Netanyahu: Mideast instability may last for years

PM says there is uncertainty about Palestinian partner for peace; Livni says Netanyahu "works against the world."

Netanyahu speech 311  (photo credit: Marc Israel Sellem)
Netanyahu speech 311
(photo credit: Marc Israel Sellem)
Prime Minister Binyamin Netanyahu told the Knesset Wednesday that Israel’s best defense against regional uncertainty was to maintain internal strength. Opposition parties forced Netanyahu to address the Knesset by submitting a petition with the signatures of 40 opposition MKs, effectively providing a platform for the premier to offer MKs his analysis of regional conditions.
“We are in a period of transition, with instability that could continue for many more years. We hope that the Arab world – and Iran – will transition to real democracy, but we need to prepare ourselves for every possible outcome,” warned the prime minister.
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Netanyahu added that “we do not know what will happen to our west, and we do not know what will happen to our east. And who will determine for us that the Palestinian state that is being discussed will last?”  
The prime minister emphasized that alliances in the Middle East were historically unstable, but called for existing peace agreements to be maintained, even in light of regional upheaval. “Just as the relationships of de facto peace that we had with one state, Iran, evaporated in an instant; just as more officially based relationships that included even joint military exercises and 400,000 tourists dissolved over night when the Turkish prime minister attacked our President [Shimon] Peres in Davos – we want to be certain today that the peace agreements with Egypt and with Jordan will remain and will be stable,” he explained.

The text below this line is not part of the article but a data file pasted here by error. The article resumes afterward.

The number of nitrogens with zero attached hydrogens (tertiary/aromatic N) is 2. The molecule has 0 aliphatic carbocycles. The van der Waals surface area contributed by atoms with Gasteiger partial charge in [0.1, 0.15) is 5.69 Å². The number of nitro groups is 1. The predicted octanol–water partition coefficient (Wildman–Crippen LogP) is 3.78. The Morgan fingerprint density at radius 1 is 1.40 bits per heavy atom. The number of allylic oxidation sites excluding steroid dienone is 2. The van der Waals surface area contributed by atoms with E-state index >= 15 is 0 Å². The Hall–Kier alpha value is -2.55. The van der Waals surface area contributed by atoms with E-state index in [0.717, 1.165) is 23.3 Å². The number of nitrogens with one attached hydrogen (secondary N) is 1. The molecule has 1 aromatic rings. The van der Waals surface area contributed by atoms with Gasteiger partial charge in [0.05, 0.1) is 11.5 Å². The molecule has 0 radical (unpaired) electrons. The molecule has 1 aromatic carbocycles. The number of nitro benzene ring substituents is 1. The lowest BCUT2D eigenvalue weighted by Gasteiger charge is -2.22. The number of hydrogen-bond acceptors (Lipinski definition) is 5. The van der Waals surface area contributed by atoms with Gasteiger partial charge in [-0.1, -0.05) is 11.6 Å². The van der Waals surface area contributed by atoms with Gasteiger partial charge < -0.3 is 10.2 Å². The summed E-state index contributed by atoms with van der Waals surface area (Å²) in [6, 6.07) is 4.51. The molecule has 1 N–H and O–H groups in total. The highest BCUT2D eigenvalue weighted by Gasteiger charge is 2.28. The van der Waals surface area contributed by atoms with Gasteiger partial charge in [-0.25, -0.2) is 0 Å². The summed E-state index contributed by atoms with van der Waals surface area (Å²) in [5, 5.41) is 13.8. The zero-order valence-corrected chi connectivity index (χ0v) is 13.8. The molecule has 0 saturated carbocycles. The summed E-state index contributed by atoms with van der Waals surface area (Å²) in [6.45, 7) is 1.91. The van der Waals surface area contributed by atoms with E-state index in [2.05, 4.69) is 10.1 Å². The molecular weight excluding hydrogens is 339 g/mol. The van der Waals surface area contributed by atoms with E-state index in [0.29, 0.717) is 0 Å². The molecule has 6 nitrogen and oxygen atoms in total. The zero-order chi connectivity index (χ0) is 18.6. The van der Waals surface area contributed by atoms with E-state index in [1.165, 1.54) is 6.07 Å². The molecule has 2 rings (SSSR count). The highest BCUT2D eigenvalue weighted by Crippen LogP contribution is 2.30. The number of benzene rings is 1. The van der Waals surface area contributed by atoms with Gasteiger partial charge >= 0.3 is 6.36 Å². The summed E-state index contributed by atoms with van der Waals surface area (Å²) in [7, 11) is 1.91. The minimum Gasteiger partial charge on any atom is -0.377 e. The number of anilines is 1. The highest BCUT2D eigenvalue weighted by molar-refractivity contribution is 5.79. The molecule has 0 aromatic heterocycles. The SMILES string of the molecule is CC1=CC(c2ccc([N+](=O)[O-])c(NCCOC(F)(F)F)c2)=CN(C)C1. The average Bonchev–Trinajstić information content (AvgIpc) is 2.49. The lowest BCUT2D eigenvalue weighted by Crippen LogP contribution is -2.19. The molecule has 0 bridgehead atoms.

Netanyahu also ridiculed those who accused him of fear-mongering when, in the debates in advance of Israel’s 2005 pull-out from the Gaza Strip, he warned that Iran would strengthen Hamas, that Hamas would take over, and that rockets would be fired on Israel’s southern cities. “You must recognize reality. This reality requires us to recognize that this region is very unstable, and the only thing that stands behind us is our strength, our unity and our determination to defend ourselves.”
In a response to Netanyahu that largely focused on domestic topics, including Israel’s earthquake preparedness and the appointment processes of senior government officials that were marked by uncertainty and backtracking, Opposition Chairwoman Tzipi Livni also attacked the government’s response to recent events in the Middle East.
“When the world changes, a responsible prime minister should have worked with the free world, to analyze together the events that are underway here,” said Livni. “But our prime minister works against the world.”
“When Iranian ships reach the Mediterranean, this is the time when a responsible prime minister who is accepted by the world, who is listened to, who is believed, could have worked with the free world instead of concentrating on an American veto. Instead of sitting with us and thinking about how we confront the Iranian threat, Britain, France and Germany are dealing with the settlements.”
Speaking before Netanyahu, Hadash Chairman Mohamed Barakeh anticipated Netanyahu’s comments, accused the prime minister of “sending open and hinted threats regarding the revolutions in the Arab world and regarding the Palestinian Authority and Iran.”
“This man,” he continued, “is a dangerous pyromaniac who must be stopped from within Israeli politics and in the international arena.”
The real fireworks, however, occurred before Netanyahu took the podium, when Ophir Akunis (Likud) defended the coalition by calling Kadima a “corrupt party”. In response, Roni Bar-On (Kadima) stormed toward the speaker’s podium and refused to return to his seat, even when told to do so by Knesset Speaker Reuven Rivlin.
Both Bar-On and Yoel Hasson (Kadima) were ejected from the plenum by ushers, although Bar-On was permitted to return later in the hearing, where he returned fire by accusing Likud of backing a “rapist president”.
Kadima enjoyed the last laugh, however, when, according to Knesset protocol, a formal vote was held on the prime minister’s comments. According to opposition members, the prime minister pushed a button to vote against his own statement, which was still approved by a vote of 46-33.